Chernobyl. Fukushima. Three Mile Island.
The world knows these names all too well because of accidents there: complete or partial meltdowns of nuclear reactors that released massive amounts of cancer-causing radiation into the air, soil, and water.
The Santa Susana Field Lab is far less well-known, but no less infamous for what took place at this former rocket engine and nuclear energy test site just 28 miles northwest of downtown Los Angeles.
In July 1959, an accident involving one of 10 experimental nuclear reactors at the SSFL site released a cloud of harmful radiation and toxic chemicals over the surrounding area, including Simi Valley, San Gabriel Valley, Chatsworth, and Canoga Park. The small reactor had no containment vessel.
This accident resulted in a release of radioactive iodine estimated to be as much as 250 times that of the partial meltdown that would occur 2 decades later at Three Mile Island, a much larger commercial reactor that had a containment vessel.
In 1959, the public knew nothing about what happened at the site.
According to John Pace, then an employee at SSFL, the accident was covered up. Mr. Pace recounted the cover-up in the documentary “In the Dark of the Valley,” which first aired in November 2021 on MSNBC.
In fact, the accident at SSFL remained under wraps for 2 decades, according to Daniel Hirsch, former director of the Program on Environmental and Nuclear Policy at the University of California, Santa Cruz, and now president of Committee to Bridge the Gap, a nuclear policy nongovernmental organization.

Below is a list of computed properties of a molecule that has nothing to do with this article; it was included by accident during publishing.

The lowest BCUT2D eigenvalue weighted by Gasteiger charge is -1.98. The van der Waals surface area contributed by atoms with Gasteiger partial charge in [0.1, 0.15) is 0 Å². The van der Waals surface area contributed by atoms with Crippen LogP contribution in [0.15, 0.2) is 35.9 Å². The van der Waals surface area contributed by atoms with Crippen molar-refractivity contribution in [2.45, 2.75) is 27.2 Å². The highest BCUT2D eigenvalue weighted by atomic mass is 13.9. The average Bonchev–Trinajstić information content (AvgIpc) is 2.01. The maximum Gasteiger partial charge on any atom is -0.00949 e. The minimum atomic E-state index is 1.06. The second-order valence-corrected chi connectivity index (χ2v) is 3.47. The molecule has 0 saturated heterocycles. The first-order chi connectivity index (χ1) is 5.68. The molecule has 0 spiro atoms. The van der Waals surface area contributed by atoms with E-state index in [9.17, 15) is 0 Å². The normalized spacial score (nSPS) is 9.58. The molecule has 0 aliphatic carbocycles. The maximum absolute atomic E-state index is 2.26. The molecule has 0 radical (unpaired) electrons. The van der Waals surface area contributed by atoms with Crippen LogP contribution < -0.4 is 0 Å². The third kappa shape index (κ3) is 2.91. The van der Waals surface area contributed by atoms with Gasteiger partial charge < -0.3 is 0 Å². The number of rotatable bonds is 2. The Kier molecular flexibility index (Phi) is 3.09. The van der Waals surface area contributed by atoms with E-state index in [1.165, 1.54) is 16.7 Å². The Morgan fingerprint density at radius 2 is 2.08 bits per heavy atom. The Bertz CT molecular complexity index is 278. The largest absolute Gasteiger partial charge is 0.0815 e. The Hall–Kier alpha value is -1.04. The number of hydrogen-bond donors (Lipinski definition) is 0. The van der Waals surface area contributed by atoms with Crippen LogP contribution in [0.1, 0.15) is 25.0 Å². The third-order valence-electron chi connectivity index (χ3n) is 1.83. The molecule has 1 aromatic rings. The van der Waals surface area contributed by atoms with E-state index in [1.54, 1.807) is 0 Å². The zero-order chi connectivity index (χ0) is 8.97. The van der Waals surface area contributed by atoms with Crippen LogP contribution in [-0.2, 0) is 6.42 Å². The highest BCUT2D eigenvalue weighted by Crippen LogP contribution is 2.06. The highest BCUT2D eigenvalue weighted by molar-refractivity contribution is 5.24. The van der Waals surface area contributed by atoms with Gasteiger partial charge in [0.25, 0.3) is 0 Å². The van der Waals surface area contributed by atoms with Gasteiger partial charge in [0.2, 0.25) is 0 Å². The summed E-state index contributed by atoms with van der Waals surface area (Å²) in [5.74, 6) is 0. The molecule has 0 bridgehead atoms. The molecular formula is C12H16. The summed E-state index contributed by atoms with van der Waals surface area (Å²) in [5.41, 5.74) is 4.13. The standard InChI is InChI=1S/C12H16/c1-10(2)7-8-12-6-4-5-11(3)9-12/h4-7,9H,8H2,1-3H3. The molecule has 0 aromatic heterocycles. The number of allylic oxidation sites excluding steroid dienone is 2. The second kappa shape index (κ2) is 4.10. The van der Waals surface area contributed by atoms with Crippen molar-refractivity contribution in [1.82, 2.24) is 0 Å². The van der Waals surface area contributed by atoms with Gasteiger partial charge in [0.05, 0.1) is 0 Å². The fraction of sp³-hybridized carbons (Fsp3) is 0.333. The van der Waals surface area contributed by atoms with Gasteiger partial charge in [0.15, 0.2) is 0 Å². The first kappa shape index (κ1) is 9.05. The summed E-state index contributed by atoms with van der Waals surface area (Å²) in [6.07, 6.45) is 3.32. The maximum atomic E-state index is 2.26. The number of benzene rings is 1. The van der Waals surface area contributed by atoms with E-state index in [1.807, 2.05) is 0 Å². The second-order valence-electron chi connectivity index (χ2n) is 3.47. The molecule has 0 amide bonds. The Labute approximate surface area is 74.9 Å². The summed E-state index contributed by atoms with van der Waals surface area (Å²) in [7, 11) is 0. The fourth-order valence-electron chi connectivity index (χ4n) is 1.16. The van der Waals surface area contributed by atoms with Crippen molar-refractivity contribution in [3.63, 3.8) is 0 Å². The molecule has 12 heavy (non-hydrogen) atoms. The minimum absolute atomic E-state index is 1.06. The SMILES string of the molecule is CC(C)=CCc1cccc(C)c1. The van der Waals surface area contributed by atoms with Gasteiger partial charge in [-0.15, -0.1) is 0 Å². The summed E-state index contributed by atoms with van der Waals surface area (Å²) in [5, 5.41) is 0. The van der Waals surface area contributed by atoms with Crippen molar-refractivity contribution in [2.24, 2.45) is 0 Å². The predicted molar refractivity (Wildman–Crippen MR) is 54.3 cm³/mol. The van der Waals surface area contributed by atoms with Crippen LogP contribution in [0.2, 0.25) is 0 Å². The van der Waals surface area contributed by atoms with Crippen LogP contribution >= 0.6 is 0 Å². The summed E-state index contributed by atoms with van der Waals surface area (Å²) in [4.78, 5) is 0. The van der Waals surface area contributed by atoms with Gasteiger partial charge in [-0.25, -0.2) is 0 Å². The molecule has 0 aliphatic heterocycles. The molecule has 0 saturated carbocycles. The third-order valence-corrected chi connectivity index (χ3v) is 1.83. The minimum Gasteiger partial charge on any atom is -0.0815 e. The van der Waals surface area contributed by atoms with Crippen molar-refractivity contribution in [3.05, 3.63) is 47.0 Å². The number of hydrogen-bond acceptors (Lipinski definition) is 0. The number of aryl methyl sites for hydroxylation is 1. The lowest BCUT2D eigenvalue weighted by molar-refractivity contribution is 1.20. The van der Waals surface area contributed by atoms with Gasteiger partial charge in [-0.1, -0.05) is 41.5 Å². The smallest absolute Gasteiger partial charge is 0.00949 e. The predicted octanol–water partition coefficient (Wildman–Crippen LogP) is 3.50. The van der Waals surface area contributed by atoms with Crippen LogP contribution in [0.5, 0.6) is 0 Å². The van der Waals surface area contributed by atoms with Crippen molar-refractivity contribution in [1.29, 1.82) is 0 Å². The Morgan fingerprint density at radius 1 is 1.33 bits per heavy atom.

“Students working with me while I was teaching at UCLA in 1979 uncovered these Atomic Energy Commission reports from Atomics International,” he said in an interview. “We had to order the documents from the annex to the UCLA Engineering Library. They were stored offsite, and it took a few days, and when we got them, we opened them up, and there were these fold-out photographs of the fuel [rods]. As we folded out the photographs further, we saw one photo with an arrow labeled ‘longitudinal cracks,’ and then other arrows showing other kinds of cracks, and then another arrow labeled ‘melted blob.’ ”
Mr. Hirsch and his students found that other accidents had occurred at SSFL, including a fuel fabrication system that leached plutonium, fires in a “hot” lab where irradiated nuclear fuel from around the United States was handled, and open-air burn pits where radioactive and toxic chemical wastes were illegally torched.
According to the Committee to Bridge the Gap, when the 2,800-acre SSFL site was being developed under the name Rocketdyne by aircraft maker North American Aviation, the area was sparsely populated, with nearly as many grazing animals as people in its hills and valleys.
North American Aviation later became part of Rockwell International, which in turn sold its aerospace and defense business units to the Boeing Company in 1996. Boeing, now in charge of the site and the cleanup efforts, is doing everything in its power to shirk or diminish its responsibility, Mr. Hirsch and other critics say.